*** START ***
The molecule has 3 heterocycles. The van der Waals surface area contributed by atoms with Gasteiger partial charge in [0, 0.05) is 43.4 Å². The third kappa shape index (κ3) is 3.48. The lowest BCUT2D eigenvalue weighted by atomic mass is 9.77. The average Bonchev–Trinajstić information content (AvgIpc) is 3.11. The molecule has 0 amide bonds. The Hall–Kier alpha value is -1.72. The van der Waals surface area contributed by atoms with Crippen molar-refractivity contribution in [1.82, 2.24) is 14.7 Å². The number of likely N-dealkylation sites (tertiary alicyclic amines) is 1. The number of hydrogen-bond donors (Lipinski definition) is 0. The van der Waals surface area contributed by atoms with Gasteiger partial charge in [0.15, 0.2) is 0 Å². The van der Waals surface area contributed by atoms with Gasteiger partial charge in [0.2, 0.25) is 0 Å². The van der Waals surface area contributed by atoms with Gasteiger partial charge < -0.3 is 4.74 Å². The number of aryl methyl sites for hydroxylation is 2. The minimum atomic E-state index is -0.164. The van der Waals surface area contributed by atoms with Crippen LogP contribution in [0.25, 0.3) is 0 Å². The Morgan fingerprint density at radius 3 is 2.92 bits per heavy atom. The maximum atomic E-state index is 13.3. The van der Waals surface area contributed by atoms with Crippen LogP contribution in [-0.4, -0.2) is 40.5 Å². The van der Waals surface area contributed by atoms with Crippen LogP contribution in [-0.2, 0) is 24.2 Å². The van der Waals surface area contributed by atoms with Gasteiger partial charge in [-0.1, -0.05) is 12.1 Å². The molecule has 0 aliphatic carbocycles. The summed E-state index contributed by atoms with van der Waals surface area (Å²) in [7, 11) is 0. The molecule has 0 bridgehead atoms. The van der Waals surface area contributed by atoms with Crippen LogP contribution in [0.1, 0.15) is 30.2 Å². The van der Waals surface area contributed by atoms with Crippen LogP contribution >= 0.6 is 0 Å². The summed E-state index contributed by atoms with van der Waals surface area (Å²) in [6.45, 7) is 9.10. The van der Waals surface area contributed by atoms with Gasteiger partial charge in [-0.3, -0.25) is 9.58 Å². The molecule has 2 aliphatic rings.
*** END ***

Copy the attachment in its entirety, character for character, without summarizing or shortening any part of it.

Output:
The molecule has 3 heterocycles. The van der Waals surface area contributed by atoms with Gasteiger partial charge in [0, 0.05) is 43.4 Å². The third kappa shape index (κ3) is 3.48. The lowest BCUT2D eigenvalue weighted by atomic mass is 9.77. The average Bonchev–Trinajstić information content (AvgIpc) is 3.11. The molecule has 0 amide bonds. The Hall–Kier alpha value is -1.72. The van der Waals surface area contributed by atoms with Crippen molar-refractivity contribution in [1.82, 2.24) is 14.7 Å². The number of likely N-dealkylation sites (tertiary alicyclic amines) is 1. The number of hydrogen-bond donors (Lipinski definition) is 0. The van der Waals surface area contributed by atoms with Gasteiger partial charge in [0.15, 0.2) is 0 Å². The van der Waals surface area contributed by atoms with Gasteiger partial charge in [0.2, 0.25) is 0 Å². The van der Waals surface area contributed by atoms with Gasteiger partial charge < -0.3 is 4.74 Å². The number of aryl methyl sites for hydroxylation is 2. The minimum atomic E-state index is -0.164. The van der Waals surface area contributed by atoms with Crippen LogP contribution in [0.25, 0.3) is 0 Å². The Morgan fingerprint density at radius 3 is 2.92 bits per heavy atom. The maximum atomic E-state index is 13.3. The van der Waals surface area contributed by atoms with Crippen LogP contribution in [-0.4, -0.2) is 40.5 Å². The van der Waals surface area contributed by atoms with Crippen LogP contribution in [-0.2, 0) is 24.2 Å². The van der Waals surface area contributed by atoms with Gasteiger partial charge in [-0.1, -0.05) is 12.1 Å². The molecule has 0 aliphatic carbocycles. The summed E-state index contributed by atoms with van der Waals surface area (Å²) in [7, 11) is 0. The molecule has 0 bridgehead atoms. The van der Waals surface area contributed by atoms with Crippen LogP contribution in [0.1, 0.15) is 30.2 Å². The van der Waals surface area contributed by atoms with Crippen LogP contribution >= 0.6 is 0 Å². The summed E-state index contributed by atoms with van der Waals surface area (Å²) in [6.45, 7) is 9.10. The van der Waals surface area contributed by atoms with Gasteiger partial charge in [-0.3, -0.25) is 9.58 Å². The molecule has 2 aliphatic rings.